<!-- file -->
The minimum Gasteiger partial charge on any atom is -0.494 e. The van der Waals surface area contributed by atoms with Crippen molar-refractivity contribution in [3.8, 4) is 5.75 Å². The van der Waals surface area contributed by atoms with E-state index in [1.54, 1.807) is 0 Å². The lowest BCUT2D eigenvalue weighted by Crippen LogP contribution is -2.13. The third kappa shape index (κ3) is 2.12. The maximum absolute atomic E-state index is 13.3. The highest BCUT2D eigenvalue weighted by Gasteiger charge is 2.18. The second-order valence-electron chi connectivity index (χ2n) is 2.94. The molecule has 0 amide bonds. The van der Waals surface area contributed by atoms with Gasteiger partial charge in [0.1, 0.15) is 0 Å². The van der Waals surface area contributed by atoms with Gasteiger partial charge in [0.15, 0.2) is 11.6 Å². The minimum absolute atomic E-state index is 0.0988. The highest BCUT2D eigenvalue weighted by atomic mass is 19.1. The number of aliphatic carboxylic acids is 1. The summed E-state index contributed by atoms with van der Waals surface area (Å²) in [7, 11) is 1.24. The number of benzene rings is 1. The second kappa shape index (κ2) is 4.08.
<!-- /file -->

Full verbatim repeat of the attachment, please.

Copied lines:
The minimum Gasteiger partial charge on any atom is -0.494 e. The van der Waals surface area contributed by atoms with Crippen molar-refractivity contribution in [3.8, 4) is 5.75 Å². The van der Waals surface area contributed by atoms with E-state index in [1.54, 1.807) is 0 Å². The lowest BCUT2D eigenvalue weighted by Crippen LogP contribution is -2.13. The third kappa shape index (κ3) is 2.12. The maximum absolute atomic E-state index is 13.3. The highest BCUT2D eigenvalue weighted by Gasteiger charge is 2.18. The second-order valence-electron chi connectivity index (χ2n) is 2.94. The molecule has 0 amide bonds. The van der Waals surface area contributed by atoms with Gasteiger partial charge in [0.1, 0.15) is 0 Å². The van der Waals surface area contributed by atoms with Gasteiger partial charge in [0.15, 0.2) is 11.6 Å². The minimum absolute atomic E-state index is 0.0988. The highest BCUT2D eigenvalue weighted by atomic mass is 19.1. The number of aliphatic carboxylic acids is 1. The summed E-state index contributed by atoms with van der Waals surface area (Å²) in [7, 11) is 1.24. The number of benzene rings is 1. The second kappa shape index (κ2) is 4.08.